Stressed at Job Searching? Here Are Ways to Deal with It

Leaving a job for its toxicity or to pursue greener pastures gives you mixed emotions. You feel excited yet afraid, but it’s a courageous thing to do—whatever your purpose. If it’s about your mental and emotional health, then you get some time for yourself to do that. When it’s shifting to another career, know how bold you are for taking that step. It always seems fulfilling to have things under your control. But so soon, you’ll need to find another job. Finances tight and daily routine gone haywire, job hunting is the next logical step.

There’s such a thing as job hunting stress, anxiety, or depression. And it’s not just financial insecurity that leads to it. Applying anywhere and not getting hired to any for weeks and months can feel demoralizing. People tend to equate their worth to what they do, so when they get rejected by many companies, they feel like their self-esteem is brought down, too. Worrying about tight finances from unemployment only comes next after damaged self-worth brought about by several rejections.

Applying for a job can be brutal. You don’t know where you stand, who your competitors are, why you are left hanging, or why you’re not even hired. It’s easy to overexert yourself, applying to any company at any time of the day, answering calls with your pajamas on at an opportune time, and not knowing how long this would take. Lacking a routine or control of your daily life can be depressing. Uncertainty looms ahead, and as humans usually are, you get stuck at the negative.

There’s also this stigma of being unemployed, and as one, you feel less adequate day by day. You start mulling over what’s wrong with you—why companies wouldn’t hire you. If this goes on, you can be at risk of chronic stress and depression, which will then take a toll on your physical health. Don’t even wait for you to hit rock bottom.

There’s a way to apply without just getting by. Sending your resumes and cover letters to more companies isn’t the solution. You need to be aware of what’s going on in you and work on the problem from there. Remember that the less happy you are, the less effective you will be in many aspects. Here are several of the problems you may have about job hunting and their solutions:

The loss of a routine—treat the job search like a job

Anyone from kids to the elderly needs a routine to make each day easier. You need schedules just as much. At least, with the uncertainties of hunting a job, you have a little structure left in the form of a routine.

What you can do is create a structure for yourself. Treat your job hunting like a real job. You can set your mind to just doing job-search-related activities at a certain time in a day, like not checking your email after 6 pm.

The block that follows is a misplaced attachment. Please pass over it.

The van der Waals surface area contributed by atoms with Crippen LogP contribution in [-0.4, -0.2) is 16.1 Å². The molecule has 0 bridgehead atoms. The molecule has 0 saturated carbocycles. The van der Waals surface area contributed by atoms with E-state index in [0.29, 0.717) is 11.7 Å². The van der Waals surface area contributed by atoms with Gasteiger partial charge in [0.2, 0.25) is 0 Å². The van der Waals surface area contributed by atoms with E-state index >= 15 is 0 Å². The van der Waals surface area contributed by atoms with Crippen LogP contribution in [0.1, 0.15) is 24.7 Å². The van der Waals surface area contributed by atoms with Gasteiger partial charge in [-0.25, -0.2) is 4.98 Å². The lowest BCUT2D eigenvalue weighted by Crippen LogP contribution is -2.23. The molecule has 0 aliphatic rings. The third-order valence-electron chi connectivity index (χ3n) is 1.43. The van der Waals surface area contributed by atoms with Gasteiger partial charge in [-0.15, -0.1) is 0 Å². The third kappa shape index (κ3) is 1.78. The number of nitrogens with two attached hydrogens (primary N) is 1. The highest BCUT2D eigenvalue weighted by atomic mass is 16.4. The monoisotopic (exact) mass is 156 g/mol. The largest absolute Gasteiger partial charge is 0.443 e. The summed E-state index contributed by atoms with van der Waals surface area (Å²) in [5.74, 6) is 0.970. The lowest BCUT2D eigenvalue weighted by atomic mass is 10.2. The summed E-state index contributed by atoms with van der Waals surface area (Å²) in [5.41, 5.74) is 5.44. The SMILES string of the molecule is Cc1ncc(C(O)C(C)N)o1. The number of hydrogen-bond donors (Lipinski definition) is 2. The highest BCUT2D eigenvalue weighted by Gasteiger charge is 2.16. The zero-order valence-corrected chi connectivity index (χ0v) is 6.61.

Prolonged unemployment can make you feel that you don’t deserve downtime, so you overwork and push yourself to the limits. And treating the process as a job itself gives your life a sense of balance, too. Spend some time with your friends, family, or any loved ones. Soak in positive energy, not dwelling on the rejections you have had.

healthcare worker

Feeling inadequate—learn new skills

It’s at this time you question yourself whether you’re who you think you are. Evade these thoughts by learning more skills. It’s easy to forget that one benefit of being unemployed—having a lot of free time. Use that to learn new skills.

Reading the job descriptions of the roles you apply for, list some of what you don’t have, then work on them. You can take online classes to help you learn new skills related to your career.

What part of your identity do you feel threatened? Work on it, too, for your well-being. For instance, you have a council job as a healthcare worker. Take further medical classes and certificates to advance in your career.

Stuck in rejections—remember it’s a process

Remind yourself that you don’t need to get all the jobs you applied for. You may not be aware of it, but the role you may be applying for has hundreds of applicants waiting to get the role, too, just like you. So when you get rejected, don’t take it to yourself. It’s a process, and soon, you’ll get what you’re looking for.

Don’t let yourself wallow in worries, stress, and anxiety. Get emotional support from your friends, family, or professional group. Seeing the opportunities in your situation wouldn’t hurt. Take care of your mental, emotional, and physical health, and then you’d nail the job hunt, not just get by it.

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